During this season it is traditional to give thanks. A popular activity on Facebook this month is to post “what I am thankful for” each day. The holiday serves as a wonderful reminder to us that we need to live with an outward focus rather than an inward focus.

In order to give thanks, we must first recognize that there is someone apart from us that has given us something. This recognition is actually bigger than it may sound at first because far too often we live our lives as if we are the only one in the universe. I suppose in a sick, twisted kind of way, just the reverse is also true for some people — they see themselves at the center of the universe and so they are unsurprised (and not particularly grateful) when things come their way. 

Perhaps more importantly, in order to be truly thankful we must recognize that we have a need — that we are missing something. It is not that you can’t be grateful for something you don’t need (like that special Christmas sweater from grandma), but there is a whole other level of thankfulness when we receive a gift that truly meets a need (like the gift of help when we just won’t be able to finish that project all on our own).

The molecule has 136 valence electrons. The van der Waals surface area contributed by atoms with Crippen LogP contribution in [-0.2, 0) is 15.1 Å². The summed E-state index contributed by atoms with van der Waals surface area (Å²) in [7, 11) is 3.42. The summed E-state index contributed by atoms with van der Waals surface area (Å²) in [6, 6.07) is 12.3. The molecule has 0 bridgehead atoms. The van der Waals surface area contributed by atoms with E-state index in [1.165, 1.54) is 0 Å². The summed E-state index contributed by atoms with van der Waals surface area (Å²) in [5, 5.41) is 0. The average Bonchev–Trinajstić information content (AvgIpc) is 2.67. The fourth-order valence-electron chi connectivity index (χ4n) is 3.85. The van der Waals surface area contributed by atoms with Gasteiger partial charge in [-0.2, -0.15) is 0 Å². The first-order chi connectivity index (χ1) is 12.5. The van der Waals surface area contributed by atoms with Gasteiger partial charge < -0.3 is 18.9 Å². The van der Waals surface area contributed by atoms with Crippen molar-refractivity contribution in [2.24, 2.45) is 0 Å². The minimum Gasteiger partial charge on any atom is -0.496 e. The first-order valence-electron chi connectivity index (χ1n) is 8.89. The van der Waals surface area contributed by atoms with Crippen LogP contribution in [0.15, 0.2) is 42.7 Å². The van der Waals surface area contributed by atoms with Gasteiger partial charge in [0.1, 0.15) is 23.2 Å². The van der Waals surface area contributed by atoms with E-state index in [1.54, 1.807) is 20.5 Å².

Scripture says that every good gift comes down from the Father of lights (James 1:17). In other words, God is the origin and cause of every good thing in the universe. Without him, we could not have good things to begin with. He was the One who gave the first gift and made it possible to give every other gift. So when we give thanks this season, we should remember who is the true source of every good gift.

When we give thanks to our Father in heaven, our thanksgiving is deeper and more meaningful. Psalms 136 says, “Give thanks to the Lord for he is good, his love endures forever.” As we move away from Thanksgiving and into the Christmas season, let’s decide not to leave the spirit of thanks behind. Instead, live with a spirit of thanksgiving each and every day, recognizing the One and true source of all good things in our life.

Saturday, November 15, 2014

Back to the Future

by Tim Howard

Back in 1996 a television program aired called – ‘Early Edition.’ The main character would somehow receive a Newspaper – delivered to his house that would give him tomorrow’s news.

What would you do if you had an inside track on tomorrow’s news?

If you were a gambler you might be tempted to bet on a few football games and make a killing or possibly you would use the information to help someone in trouble. Whether it is for selfish gain or selfless benevolence, that knowledge would be used!